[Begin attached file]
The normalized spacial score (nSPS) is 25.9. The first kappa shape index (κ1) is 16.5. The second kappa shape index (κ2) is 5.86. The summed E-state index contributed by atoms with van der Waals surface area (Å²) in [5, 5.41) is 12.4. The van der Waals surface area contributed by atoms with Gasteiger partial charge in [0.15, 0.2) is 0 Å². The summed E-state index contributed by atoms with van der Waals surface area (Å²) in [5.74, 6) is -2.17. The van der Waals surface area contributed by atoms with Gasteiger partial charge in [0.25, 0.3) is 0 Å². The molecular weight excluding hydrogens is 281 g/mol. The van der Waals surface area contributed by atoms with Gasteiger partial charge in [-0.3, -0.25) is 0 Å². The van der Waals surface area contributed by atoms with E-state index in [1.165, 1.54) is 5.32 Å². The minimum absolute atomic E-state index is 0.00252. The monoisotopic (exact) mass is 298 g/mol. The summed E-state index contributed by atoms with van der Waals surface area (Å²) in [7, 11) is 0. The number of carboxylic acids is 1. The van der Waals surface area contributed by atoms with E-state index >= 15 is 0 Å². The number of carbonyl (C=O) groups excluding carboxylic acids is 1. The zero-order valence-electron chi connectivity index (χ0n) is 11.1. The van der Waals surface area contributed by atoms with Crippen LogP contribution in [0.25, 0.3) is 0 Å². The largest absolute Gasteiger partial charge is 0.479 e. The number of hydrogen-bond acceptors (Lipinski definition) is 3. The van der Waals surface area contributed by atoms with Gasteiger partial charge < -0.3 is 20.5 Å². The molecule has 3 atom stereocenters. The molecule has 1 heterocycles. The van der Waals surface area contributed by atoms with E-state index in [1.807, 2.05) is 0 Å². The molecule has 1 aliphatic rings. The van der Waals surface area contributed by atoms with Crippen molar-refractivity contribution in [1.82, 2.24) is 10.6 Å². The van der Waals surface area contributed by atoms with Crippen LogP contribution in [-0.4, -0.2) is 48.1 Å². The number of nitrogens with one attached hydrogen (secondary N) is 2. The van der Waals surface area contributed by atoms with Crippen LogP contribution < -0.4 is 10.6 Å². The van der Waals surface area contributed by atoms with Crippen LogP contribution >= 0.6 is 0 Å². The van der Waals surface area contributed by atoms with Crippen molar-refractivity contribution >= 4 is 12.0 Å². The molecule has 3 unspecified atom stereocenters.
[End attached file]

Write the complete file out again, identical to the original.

The normalized spacial score (nSPS) is 25.9. The first kappa shape index (κ1) is 16.5. The second kappa shape index (κ2) is 5.86. The summed E-state index contributed by atoms with van der Waals surface area (Å²) in [5, 5.41) is 12.4. The van der Waals surface area contributed by atoms with Gasteiger partial charge in [0.15, 0.2) is 0 Å². The summed E-state index contributed by atoms with van der Waals surface area (Å²) in [5.74, 6) is -2.17. The van der Waals surface area contributed by atoms with Gasteiger partial charge in [0.25, 0.3) is 0 Å². The molecular weight excluding hydrogens is 281 g/mol. The van der Waals surface area contributed by atoms with Gasteiger partial charge in [-0.3, -0.25) is 0 Å². The van der Waals surface area contributed by atoms with E-state index in [1.165, 1.54) is 5.32 Å². The minimum absolute atomic E-state index is 0.00252. The monoisotopic (exact) mass is 298 g/mol. The summed E-state index contributed by atoms with van der Waals surface area (Å²) in [7, 11) is 0. The number of carboxylic acids is 1. The van der Waals surface area contributed by atoms with E-state index >= 15 is 0 Å². The number of carbonyl (C=O) groups excluding carboxylic acids is 1. The zero-order valence-electron chi connectivity index (χ0n) is 11.1. The van der Waals surface area contributed by atoms with Crippen LogP contribution in [0.25, 0.3) is 0 Å². The largest absolute Gasteiger partial charge is 0.479 e. The number of hydrogen-bond acceptors (Lipinski definition) is 3. The van der Waals surface area contributed by atoms with Gasteiger partial charge < -0.3 is 20.5 Å². The molecule has 3 atom stereocenters. The molecule has 1 heterocycles. The van der Waals surface area contributed by atoms with E-state index in [1.807, 2.05) is 0 Å². The molecule has 1 aliphatic rings. The van der Waals surface area contributed by atoms with Crippen molar-refractivity contribution in [1.82, 2.24) is 10.6 Å². The van der Waals surface area contributed by atoms with Crippen LogP contribution in [-0.4, -0.2) is 48.1 Å². The number of nitrogens with one attached hydrogen (secondary N) is 2. The van der Waals surface area contributed by atoms with Crippen LogP contribution < -0.4 is 10.6 Å². The van der Waals surface area contributed by atoms with Crippen LogP contribution >= 0.6 is 0 Å². The van der Waals surface area contributed by atoms with Crippen molar-refractivity contribution >= 4 is 12.0 Å². The molecule has 3 unspecified atom stereocenters.